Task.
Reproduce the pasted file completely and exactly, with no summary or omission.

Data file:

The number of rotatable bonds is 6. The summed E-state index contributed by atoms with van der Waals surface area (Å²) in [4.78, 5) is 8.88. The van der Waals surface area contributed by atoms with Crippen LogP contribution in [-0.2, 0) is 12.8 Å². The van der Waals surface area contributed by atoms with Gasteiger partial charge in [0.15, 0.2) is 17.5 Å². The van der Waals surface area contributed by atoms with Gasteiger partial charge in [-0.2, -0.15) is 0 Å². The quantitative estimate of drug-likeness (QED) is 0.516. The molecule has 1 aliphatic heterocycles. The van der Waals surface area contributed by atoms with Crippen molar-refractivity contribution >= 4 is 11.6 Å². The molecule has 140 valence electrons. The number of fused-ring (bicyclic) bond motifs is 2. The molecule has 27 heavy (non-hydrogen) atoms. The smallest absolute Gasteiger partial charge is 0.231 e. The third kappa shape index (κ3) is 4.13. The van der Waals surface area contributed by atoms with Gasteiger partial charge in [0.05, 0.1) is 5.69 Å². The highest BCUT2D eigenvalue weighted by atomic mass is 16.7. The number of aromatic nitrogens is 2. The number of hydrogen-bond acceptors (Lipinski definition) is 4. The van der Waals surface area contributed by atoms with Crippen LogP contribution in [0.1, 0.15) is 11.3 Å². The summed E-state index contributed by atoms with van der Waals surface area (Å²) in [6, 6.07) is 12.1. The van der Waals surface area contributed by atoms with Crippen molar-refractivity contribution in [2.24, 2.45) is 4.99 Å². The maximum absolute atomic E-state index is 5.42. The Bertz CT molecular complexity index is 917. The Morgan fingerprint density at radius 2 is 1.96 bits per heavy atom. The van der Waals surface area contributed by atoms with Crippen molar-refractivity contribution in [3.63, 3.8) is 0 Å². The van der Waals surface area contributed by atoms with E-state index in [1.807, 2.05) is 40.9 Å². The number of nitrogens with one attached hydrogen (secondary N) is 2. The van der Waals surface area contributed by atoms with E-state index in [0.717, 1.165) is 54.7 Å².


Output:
The number of rotatable bonds is 6. The summed E-state index contributed by atoms with van der Waals surface area (Å²) in [4.78, 5) is 8.88. The van der Waals surface area contributed by atoms with Crippen LogP contribution in [-0.2, 0) is 12.8 Å². The van der Waals surface area contributed by atoms with Gasteiger partial charge in [0.15, 0.2) is 17.5 Å². The van der Waals surface area contributed by atoms with Gasteiger partial charge in [-0.2, -0.15) is 0 Å². The quantitative estimate of drug-likeness (QED) is 0.516. The molecule has 1 aliphatic heterocycles. The van der Waals surface area contributed by atoms with Crippen molar-refractivity contribution >= 4 is 11.6 Å². The molecule has 140 valence electrons. The number of fused-ring (bicyclic) bond motifs is 2. The molecule has 27 heavy (non-hydrogen) atoms. The smallest absolute Gasteiger partial charge is 0.231 e. The third kappa shape index (κ3) is 4.13. The van der Waals surface area contributed by atoms with Gasteiger partial charge in [0.05, 0.1) is 5.69 Å². The highest BCUT2D eigenvalue weighted by atomic mass is 16.7. The number of aromatic nitrogens is 2. The number of hydrogen-bond acceptors (Lipinski definition) is 4. The van der Waals surface area contributed by atoms with Crippen LogP contribution in [0.1, 0.15) is 11.3 Å². The summed E-state index contributed by atoms with van der Waals surface area (Å²) in [6, 6.07) is 12.1. The van der Waals surface area contributed by atoms with Crippen molar-refractivity contribution in [2.24, 2.45) is 4.99 Å². The maximum absolute atomic E-state index is 5.42. The Bertz CT molecular complexity index is 917. The Morgan fingerprint density at radius 2 is 1.96 bits per heavy atom. The van der Waals surface area contributed by atoms with Crippen molar-refractivity contribution in [3.63, 3.8) is 0 Å². The van der Waals surface area contributed by atoms with E-state index in [1.807, 2.05) is 40.9 Å². The number of nitrogens with one attached hydrogen (secondary N) is 2. The van der Waals surface area contributed by atoms with E-state index in [0.717, 1.165) is 54.7 Å².